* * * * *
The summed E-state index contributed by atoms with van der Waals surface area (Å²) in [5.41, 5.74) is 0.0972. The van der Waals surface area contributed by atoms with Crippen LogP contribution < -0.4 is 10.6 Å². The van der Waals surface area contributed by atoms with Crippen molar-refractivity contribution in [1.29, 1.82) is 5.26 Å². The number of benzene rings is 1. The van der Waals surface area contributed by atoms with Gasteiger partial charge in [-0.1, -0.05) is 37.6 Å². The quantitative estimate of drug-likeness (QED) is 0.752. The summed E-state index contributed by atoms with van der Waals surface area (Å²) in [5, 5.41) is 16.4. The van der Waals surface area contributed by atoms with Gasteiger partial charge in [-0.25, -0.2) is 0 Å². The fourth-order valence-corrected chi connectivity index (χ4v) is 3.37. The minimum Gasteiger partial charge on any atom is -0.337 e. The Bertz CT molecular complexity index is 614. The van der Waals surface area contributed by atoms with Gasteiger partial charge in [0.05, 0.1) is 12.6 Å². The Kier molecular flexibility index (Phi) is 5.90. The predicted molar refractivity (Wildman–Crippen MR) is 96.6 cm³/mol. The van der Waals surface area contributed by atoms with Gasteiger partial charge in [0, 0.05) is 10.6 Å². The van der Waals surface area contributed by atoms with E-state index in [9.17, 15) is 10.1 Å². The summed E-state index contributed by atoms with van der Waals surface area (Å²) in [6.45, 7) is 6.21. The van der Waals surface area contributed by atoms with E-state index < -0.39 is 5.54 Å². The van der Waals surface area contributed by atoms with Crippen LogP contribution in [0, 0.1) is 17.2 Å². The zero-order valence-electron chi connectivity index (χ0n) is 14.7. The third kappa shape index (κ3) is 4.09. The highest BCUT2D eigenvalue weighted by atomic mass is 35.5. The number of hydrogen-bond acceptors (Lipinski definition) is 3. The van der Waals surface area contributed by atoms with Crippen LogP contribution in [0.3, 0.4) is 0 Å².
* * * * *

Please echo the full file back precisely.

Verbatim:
The summed E-state index contributed by atoms with van der Waals surface area (Å²) in [5.41, 5.74) is 0.0972. The van der Waals surface area contributed by atoms with Crippen LogP contribution < -0.4 is 10.6 Å². The van der Waals surface area contributed by atoms with Crippen molar-refractivity contribution in [1.29, 1.82) is 5.26 Å². The number of benzene rings is 1. The van der Waals surface area contributed by atoms with Gasteiger partial charge in [-0.1, -0.05) is 37.6 Å². The quantitative estimate of drug-likeness (QED) is 0.752. The summed E-state index contributed by atoms with van der Waals surface area (Å²) in [5, 5.41) is 16.4. The van der Waals surface area contributed by atoms with Gasteiger partial charge in [-0.25, -0.2) is 0 Å². The fourth-order valence-corrected chi connectivity index (χ4v) is 3.37. The minimum Gasteiger partial charge on any atom is -0.337 e. The Bertz CT molecular complexity index is 614. The van der Waals surface area contributed by atoms with Gasteiger partial charge in [0.05, 0.1) is 12.6 Å². The Kier molecular flexibility index (Phi) is 5.90. The predicted molar refractivity (Wildman–Crippen MR) is 96.6 cm³/mol. The van der Waals surface area contributed by atoms with Gasteiger partial charge in [0, 0.05) is 10.6 Å². The van der Waals surface area contributed by atoms with E-state index in [9.17, 15) is 10.1 Å². The summed E-state index contributed by atoms with van der Waals surface area (Å²) in [6.45, 7) is 6.21. The van der Waals surface area contributed by atoms with E-state index < -0.39 is 5.54 Å². The van der Waals surface area contributed by atoms with Crippen LogP contribution in [0, 0.1) is 17.2 Å². The zero-order valence-electron chi connectivity index (χ0n) is 14.7. The third kappa shape index (κ3) is 4.09. The highest BCUT2D eigenvalue weighted by atomic mass is 35.5. The number of hydrogen-bond acceptors (Lipinski definition) is 3. The van der Waals surface area contributed by atoms with Crippen LogP contribution in [0.3, 0.4) is 0 Å².